Most of the articles appear on US-based sites, and many focus on the UK's libel laws, which are said to be heavily biased in favour of the plaintiff. It's an intriguing lesson in how outsiders see things – in fact, bringing a libel case in the UK is prohibitively expensive and open to almost nobody as a result. And even if Intent had had a massive brainfail and tried it with this one, they'd have been laughed out of court in five minutes flat. Eurogamer's near-instant cave-in is extremely baffling, as Wainwright didn't have a leg to stand on.)
There was no reason for Eurogamer to cave here anymore than if everyone involved had been based in the US.
 

SolarPowered

Member
Feb 17, 2009
25,577
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0
So it turns out people are getting free shit for their ridiculous OTs? I can't say I'm surprised. Most of them look like they came from the PR department anyway.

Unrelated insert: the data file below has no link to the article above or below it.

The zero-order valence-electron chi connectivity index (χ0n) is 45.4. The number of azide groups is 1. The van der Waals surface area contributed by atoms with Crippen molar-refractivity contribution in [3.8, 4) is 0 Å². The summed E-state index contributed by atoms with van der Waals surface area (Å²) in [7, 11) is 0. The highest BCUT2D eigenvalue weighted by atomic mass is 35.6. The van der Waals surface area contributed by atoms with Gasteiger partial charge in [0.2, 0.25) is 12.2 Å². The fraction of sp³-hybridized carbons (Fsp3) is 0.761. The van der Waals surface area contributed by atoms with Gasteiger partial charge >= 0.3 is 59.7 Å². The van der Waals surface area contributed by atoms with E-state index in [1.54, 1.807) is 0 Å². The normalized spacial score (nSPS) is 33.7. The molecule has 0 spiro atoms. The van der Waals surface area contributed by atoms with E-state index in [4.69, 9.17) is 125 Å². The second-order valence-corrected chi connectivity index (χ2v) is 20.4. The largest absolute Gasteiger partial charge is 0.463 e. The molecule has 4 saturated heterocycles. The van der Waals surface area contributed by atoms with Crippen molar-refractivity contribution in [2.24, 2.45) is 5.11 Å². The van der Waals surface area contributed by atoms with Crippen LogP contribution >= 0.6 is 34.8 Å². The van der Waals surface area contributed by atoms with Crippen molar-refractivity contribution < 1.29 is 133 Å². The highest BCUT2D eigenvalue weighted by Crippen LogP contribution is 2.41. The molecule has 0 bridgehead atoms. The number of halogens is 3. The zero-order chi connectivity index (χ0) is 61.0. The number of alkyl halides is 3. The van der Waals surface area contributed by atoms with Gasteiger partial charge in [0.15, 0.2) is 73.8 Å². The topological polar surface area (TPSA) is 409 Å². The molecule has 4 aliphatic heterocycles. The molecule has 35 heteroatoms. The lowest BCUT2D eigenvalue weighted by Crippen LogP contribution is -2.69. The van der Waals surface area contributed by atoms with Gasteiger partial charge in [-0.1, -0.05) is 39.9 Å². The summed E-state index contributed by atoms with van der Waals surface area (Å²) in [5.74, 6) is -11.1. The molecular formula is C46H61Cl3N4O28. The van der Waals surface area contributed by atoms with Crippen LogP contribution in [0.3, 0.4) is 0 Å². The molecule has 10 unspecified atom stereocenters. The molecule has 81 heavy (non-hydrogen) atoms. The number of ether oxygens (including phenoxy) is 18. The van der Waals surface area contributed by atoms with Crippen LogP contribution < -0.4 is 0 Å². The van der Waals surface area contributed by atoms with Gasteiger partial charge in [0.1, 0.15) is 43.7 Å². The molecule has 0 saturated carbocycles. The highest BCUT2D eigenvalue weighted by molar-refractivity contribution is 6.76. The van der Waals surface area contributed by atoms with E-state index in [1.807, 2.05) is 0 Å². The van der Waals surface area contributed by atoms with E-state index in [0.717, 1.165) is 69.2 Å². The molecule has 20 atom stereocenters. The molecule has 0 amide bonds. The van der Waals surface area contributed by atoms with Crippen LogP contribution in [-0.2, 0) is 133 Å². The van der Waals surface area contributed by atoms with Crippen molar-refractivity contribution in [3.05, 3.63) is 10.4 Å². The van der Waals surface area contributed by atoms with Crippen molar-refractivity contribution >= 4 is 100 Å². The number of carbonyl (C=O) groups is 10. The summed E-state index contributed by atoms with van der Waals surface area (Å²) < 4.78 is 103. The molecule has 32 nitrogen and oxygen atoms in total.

Wow

That is news to me. Here I am having to pay for my Skullgirls body pillows(joking!).
 

Jintor

Member
Oct 22, 2009
87,151
0
0
Australia
That cuts both ways. You think Lauren had the cash for this? And that's true in most countries.
Ain't nothin' to threaten legal action as a bluff. Chilling effect still exists. Speaking hypothetically of course, still don't know what was going on in this case specifically.
 

darkistheway

Member
May 16, 2012
3,486
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0
Canada
I'm a little late to this story but wanted to throw my two cents out there.

I think this is the tip of the iceberg in terms of how this industry works. When developers are getting bonuses based on metacritic scores, derived from game review scores, reviewed by "journalists" friendly with publisher PR, it looks really bad.

There seems to be no integrity in any of the 'big' gaming websites.

To me, it is a house of cards just ready to collapse. This environment promotes safe, committee-driven, lowest common denominator game development, ie. the endless stream of sequels right now.

Maybe I'm being too pessimistic, maybe it will work out for everyone...
 

SolidSnakex

Member
Jun 7, 2004
85,527
1
0
The more that is unearthed, the more Wainwright's corruption becomes a microcosm of the industry as a whole. This was linked to over at Rllmuk:



-showered with gifts.
-Taken for superexpensive meal by developer.
-Drinking with them.
-PREVIEW COMING SOON
-Thinking about working for them.